, anyone familiar with the first published diary (1966) will realize what an ingenious accomplishment this was. Anaïs the diarist would probably have begun that initial diary at its actual beginning in 1914. But Anaïs the novelist, always dominant, chose to begin in 1931, her most interesting and dramatic period, when she had just met Henry and June Miller.
The present volume reexamines that period from a new perspective, releasing material deleted from the original diary and never before published. It was Anaïs's wish to have the full story told.
The text is taken from journals thirty-two through thirty-six, titled "June," "The Possessed," "Henry," "Apotheosis and Downfall," and "Journal of a Possessed," written from October 1931 to October 1932. It has been edited to focus on the story of Anaïs, Henry, and June. Material that appeared in
The Diary of Anaïs Nin, 1931—1934
has been deleted, for the most part, but some of it has been repeated here for the sake of giving a coherent account.
Anaïs's diary writing was at its most prolific during this period. In 1932 alone she completed six journals. These include her first experiments in erotic writing. The puritanical Catholic girl who could not bring herself to describe to her diary her salacious (to her innocent mind) experiences as a model was now faced with recording her awakening to passion. She was influenced, of course, by Henry Miller's style and vocabulary. Ultimately her own unique voice prevails, and her writing reflects her emotional and physical frenzy during this momentous year. She is never to be quite this wild again, although her sexual odyssey will continue for many years to come.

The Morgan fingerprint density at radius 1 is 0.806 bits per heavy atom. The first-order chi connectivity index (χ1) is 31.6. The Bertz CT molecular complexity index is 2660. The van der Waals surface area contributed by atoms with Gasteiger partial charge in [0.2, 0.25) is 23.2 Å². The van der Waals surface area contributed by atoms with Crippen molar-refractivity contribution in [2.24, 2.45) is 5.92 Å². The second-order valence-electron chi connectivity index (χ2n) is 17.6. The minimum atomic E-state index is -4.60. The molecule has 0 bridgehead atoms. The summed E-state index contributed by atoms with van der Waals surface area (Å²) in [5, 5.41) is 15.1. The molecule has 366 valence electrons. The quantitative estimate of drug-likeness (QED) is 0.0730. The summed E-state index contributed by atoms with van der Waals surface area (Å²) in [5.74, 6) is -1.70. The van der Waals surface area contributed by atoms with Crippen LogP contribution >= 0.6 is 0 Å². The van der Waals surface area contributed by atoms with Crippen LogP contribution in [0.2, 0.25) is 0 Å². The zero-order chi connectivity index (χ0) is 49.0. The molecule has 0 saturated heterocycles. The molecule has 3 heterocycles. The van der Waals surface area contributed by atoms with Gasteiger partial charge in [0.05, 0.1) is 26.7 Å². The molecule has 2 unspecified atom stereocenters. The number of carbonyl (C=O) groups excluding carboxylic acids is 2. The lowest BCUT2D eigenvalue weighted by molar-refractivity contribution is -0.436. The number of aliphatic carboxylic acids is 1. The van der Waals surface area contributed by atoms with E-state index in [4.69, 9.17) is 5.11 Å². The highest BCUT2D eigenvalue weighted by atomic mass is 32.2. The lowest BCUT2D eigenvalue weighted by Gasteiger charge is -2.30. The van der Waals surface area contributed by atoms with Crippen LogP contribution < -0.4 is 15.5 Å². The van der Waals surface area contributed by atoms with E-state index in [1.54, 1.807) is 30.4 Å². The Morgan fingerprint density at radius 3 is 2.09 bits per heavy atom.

Executor, The Anaïs Nin Trust
Los Angeles, California
My cousin Eduardo came to Louveciennes yesterday. We talked for six hours. He reached the conclusion I had come to also: that I need an older mind, a father, a man stronger than me, a lover who will lead me in love, because all the rest is too much a self-created thing. The impetus to grow and live intensely is so powerful in me I cannot resist it. I will work, I will love my husband, but I will fulfill myself.
As we were talking, Eduardo suddenly began to tremble, and he took my hand. He said that I belonged to him from the very beginning; that an obstacle stood between us: his fear of impotence because at first I had aroused ideal love in him. He has suffered from the realization that we are both seeking an experience which we might have given to each other. It has seemed strange to me, too. The men I have wanted, I couldn't have. But I am determined to have an experience when it comes my way.
"Sensuality is a secret power in my body," I said to Eduardo. "Someday it will show, healthy and ample. Wait a while."
Or is this not the secret of the obstacle between us?—that his type is the large, buxom woman, heavy on the earth, while I will always be the virgin-prostitute, the perverse angel, the two-faced sinister and saintly woman.
For a whole week Hugo has come home very late, and I kept cheerful and unconcerned, as I had promised myself. Then on Friday he got worried and said, "Do you realize it is twenty minutes to eight, that I'm very late? Say something about it." And we both burst out laughing. He did not like my indifference.
On the other hand, our quarrels, when they come, seem harder and more emotional. Are all our emotions stronger now that we give vent to them? There is a desperation in our reconciliations, a new violence both in anger and in love. The problem of jealousy alone remains. It is the one obstacle to our complete freedom. I cannot even talk of my wish to go to a cabaret where we could dance with professional dancers.